Parker receives six chemo drugs: Vincristine, Cyclophosphamide, Topotecan, Doxorubicin, Ifosfamide, and Etoposide. He’ll receive 6 cycles before surgery. He just finished cycle 4. After surgery, he’ll have 11 more cycles.
The first cycle included Vincristine, Cyclophosphamide, and Topotecan. He didn’t get sick. We were told it would be anticlimactic, and it was. You expect the worst right away, but no. Chemo wants you to have false hope.
His second cycle included Ifosfamide and Etoposide. He was sick nonstop with these two assholes. I guess I shouldn’t call them assholes…they’re killing Leonardo. We’ll refer to them as the not so pleasant drugs. When we went home, I thought the nausea would lessen. But there’s this thing called delayed nausea, and Parker had it. He quickly learned he couldn’t eat a full meal. He does better eating small amounts all day long. And if he doesn’t get enough sleep, it makes it worse.
We tried to find a good balance of getting him out of the house and time to rest. We went to a Mallards hockey game, when they went in to over time, Parker let me know he couldn’t stay. We started walking to the car, and he had to stop, afraid he was going to be sick. We took him to watch his friends play basketball. At half time, he told me he needed to leave. The minute we stepped outside, he leaned against the school and got sick.
We had three weeks off of those not so pleasant drugs. Things started to look up after two weeks. We took him the boys’ basketball practice and he had such an amazing time. They gave him a huge basket full of awesomeness. He watched them practice and even shot a few baskets himself. Most importantly, he didn’t get sick. He was smiling and laughing, and I soaked up this moment of bliss. Twice he was able to visit a friend’s house without getting sick. One of the moms said that her son told her his face and stomach hurt from laughing so much with the boys!
It felt like just when he started to feel better and have more energy, we found ourselves on the way to get the not so pleasant drugs again. I dreaded it. Parker dreaded it. He said, “I don’t want to go, mom.” I replied, “I don’t want to either, Parker.” Five minutes later he was dancing in the dining room and laughing. I just wanted to cry.
So we reluctantly made our way back to the hospital, only to be sent back home because his blood counts were low. What a weird feeling though. We were both happy to be going home, but anxious to start chemo and get it over with.
After a couple of days and getting the phone call that his counts were high enough to start chemo, we again made our way back to the hospital. For this cycle of Ifosfamide and Etoposide, they administered anti nausea drugs around the clock instead of as needed. These make him incredibly sleepy. I watched him sleep 22 out of the 24 hours in a day, with the exception of him getting up and going to the bathroom every two hours. I know I annoy him when every time he wakes up I ask him a series of questions. How are you feeling? Do you have any nausea? Are you hungry? How about I order you something? Or would you rather have something from the cafeteria downstairs? But usually before I get an answer, he’s asleep again. Maybe I should try one question at a time.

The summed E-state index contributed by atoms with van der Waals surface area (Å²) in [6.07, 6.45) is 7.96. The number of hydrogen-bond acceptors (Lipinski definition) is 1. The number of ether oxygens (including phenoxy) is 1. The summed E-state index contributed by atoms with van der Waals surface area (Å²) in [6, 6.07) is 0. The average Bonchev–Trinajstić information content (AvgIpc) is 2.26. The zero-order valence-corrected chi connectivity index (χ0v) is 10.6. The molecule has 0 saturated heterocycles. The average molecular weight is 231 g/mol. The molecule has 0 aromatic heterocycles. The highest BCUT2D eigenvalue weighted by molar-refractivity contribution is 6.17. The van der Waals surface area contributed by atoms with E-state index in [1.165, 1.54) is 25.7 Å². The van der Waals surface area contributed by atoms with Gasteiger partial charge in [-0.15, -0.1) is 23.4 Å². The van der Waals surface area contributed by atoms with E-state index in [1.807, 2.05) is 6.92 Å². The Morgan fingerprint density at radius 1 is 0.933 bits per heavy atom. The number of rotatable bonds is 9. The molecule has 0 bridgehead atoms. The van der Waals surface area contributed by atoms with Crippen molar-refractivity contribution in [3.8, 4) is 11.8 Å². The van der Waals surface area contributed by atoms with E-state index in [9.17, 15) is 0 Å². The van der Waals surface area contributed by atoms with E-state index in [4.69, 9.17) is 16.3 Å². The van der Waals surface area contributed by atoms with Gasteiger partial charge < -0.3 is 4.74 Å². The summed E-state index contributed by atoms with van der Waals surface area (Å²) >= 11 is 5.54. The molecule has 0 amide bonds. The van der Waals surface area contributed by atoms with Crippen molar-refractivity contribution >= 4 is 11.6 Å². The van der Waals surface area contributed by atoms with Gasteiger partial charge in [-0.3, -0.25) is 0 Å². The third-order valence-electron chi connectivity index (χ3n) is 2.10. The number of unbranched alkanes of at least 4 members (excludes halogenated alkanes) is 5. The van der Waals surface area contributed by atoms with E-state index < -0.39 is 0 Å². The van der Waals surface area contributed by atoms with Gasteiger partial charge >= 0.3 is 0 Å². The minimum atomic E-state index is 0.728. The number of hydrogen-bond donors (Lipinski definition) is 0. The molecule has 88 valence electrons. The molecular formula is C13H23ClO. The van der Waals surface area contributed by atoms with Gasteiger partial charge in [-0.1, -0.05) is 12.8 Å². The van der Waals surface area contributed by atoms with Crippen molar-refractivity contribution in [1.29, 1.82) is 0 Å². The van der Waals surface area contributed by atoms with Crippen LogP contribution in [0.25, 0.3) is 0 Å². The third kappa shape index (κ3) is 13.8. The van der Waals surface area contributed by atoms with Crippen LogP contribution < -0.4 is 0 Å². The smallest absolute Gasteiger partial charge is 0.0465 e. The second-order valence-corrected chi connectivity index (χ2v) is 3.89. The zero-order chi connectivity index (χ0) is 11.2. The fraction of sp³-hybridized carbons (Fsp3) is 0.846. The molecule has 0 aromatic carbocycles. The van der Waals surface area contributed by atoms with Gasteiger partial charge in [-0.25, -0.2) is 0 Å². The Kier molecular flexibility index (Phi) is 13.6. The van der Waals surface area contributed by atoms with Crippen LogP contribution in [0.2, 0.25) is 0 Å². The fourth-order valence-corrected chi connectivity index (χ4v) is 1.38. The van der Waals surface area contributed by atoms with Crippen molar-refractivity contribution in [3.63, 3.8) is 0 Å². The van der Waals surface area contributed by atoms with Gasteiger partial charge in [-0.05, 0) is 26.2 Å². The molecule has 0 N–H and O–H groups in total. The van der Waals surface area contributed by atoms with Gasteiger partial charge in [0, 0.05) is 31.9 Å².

On days one and two he was able to eat without getting sick. On day three he slept through lunch and got sick after taking Nystatin, a liquid that he swishes around in his mouth and swallows to prevent mouth sores. He woke up around dinner time and ate 3 slices of pizza spread out over a couple of hours. On day four he only ate one bite of a breakfast sandwich and a small piece of pizza for lunch. That’s it. When we brought dinner in the room, he got sick again. He said it was the smell that got to him. It was chicken strips, mac & cheese and potato wedges, all of which he had previously eaten and liked at the hospital. From now on we’ll be eating in the family room or cafeteria. Today was day five, our last day in the hospital for this cycle. We were worried we wouldn’t be able to go home because Parker wasn’t drinking, and he couldn’t keep much down. He was determined to get home though, and he battled through it. Fighting to keep sips of apple juice down.
So cancer does suck. Big time. It is ugly.
But remember when I said cancer won’t make our lives ugly? It hasn’t. He hasn’t lost his smile. He hasn’t lost his laugh. He hasn’t lost his sense of humor. He hasn’t lost his great attitude. My son is Awe.Some.
Even after getting so sick, Parker remains strong. He hasn’t lost his smile. And he definitely has not lost his sense of humor. He enjoys making fake vomiting sounds to see if he can get me to jump up and rush to his side. It works every time. He got an immense amount of joy from shooting innocent bystanders with saline syringes during his last stay at the hospital. He still cracks jokes, and he still gets that sly grin on his face when he has something sarcastic to say. And he still has the best giggle. His attitude and positivity is admirable. He has handled this with such grace.
Parker is remarkable, amazing, outstanding, incredible, wonderful, marvelous, splendid, and fantastic! I can’t accentuate enough how great he truly is.
He’s absolutely Awe-Inspiring. He’s my hero.